Counterconvoy rally takes over Nathan Phillips Square in Toronto


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A new coalition calling itself Community Solidarity Toronto held a midday rally in Nathan Phillips Square at City Hall on Sunday to counter what they call “far-right” members of the Freedom Convoy.

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More than 200 people attended Sunday’s rally which was followed by a march down Bay Street, along Grosvenor Street to Yonge Street and ending in Dundas Square.

Spokeswoman Carolyn Egan said she and others had previously participated in a rally of health care workers in Toronto on February 5 – at the same time trucks and protesters supporting the convoy took over the University Avenue and Bloor Street that day.

“We are very concerned about the impact the event in Ottawa is having across the country,” said Egan, herself a healthcare worker, adding that the coalition is also made up of labor and anti-racism groups.

“We are concerned that there have been over 400 incidents that have been reported (to Ottawa police) since the convoy arrived there. (Alleged) sexist, racist and homophobic harassment that took place. And we see that a far-right group has taken control of the convoy and we want to say that we are in favor of a city where all our citizens can walk safely and be treated with respect.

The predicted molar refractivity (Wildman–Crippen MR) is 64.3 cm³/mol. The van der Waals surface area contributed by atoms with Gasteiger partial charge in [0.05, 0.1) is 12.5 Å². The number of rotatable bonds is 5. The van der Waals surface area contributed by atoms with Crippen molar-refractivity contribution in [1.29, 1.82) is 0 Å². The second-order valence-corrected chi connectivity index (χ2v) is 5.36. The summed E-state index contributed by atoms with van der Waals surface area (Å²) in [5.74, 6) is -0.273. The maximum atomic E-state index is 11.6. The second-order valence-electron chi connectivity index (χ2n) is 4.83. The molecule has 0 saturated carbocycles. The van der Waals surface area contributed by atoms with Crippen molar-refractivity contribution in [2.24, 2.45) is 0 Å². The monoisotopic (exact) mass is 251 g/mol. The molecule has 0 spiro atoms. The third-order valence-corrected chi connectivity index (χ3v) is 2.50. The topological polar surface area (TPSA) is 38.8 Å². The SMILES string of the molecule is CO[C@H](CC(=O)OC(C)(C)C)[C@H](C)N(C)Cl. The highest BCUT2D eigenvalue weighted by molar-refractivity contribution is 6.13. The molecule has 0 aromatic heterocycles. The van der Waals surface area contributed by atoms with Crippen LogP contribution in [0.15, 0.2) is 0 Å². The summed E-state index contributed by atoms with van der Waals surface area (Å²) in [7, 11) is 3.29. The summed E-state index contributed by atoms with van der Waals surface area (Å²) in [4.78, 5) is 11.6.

One person was seen waving an anti-Trudeau flag at Sunday’s event in Toronto, but was moved aside by police without incident.

A rally against the convoy organized by Community Solidarity Toronto was held at Nathan Phillips Square in Toronto, Ontario. on Sunday, February 20, 2022. ERNEST DOROSZUK/TORONTO SUN

The event coincided with the third weekend of downtown road closures to prevent something similar to the occupation in Ottawa from happening in Toronto.

“It’s a minority of people, sure, but it’s not going away,” Egan said.

“I think what has happened is that the mirror actions that have taken place across the country at border crossings, in Quebec and certainly in Ottawa, give a real clarion call that there is a policy which develops. I think unfortunately a lot of people feel voiceless, a lot of people feel disenfranchised and we’re very afraid that they’re going in the wrong direction towards a far right perspective.

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Most, if not all, protesters and trucks were evacuated from the nation’s capital between Friday and Saturday and there were more than 190 arrests.

“Personally, I’m glad the siege is over and the people of Ottawa can go about their normal lives without fear or harassment,” Egan said.

“I don’t think our coalition has a perspective or a position on the Emergencies Act.

const. Toronto Police David Hopkinson confirmed on Sunday that Queen’s Park Crescent remained closed to vehicles and there were “more uniformed police” in the downtown area.

– with files by Ernest Doroszuk


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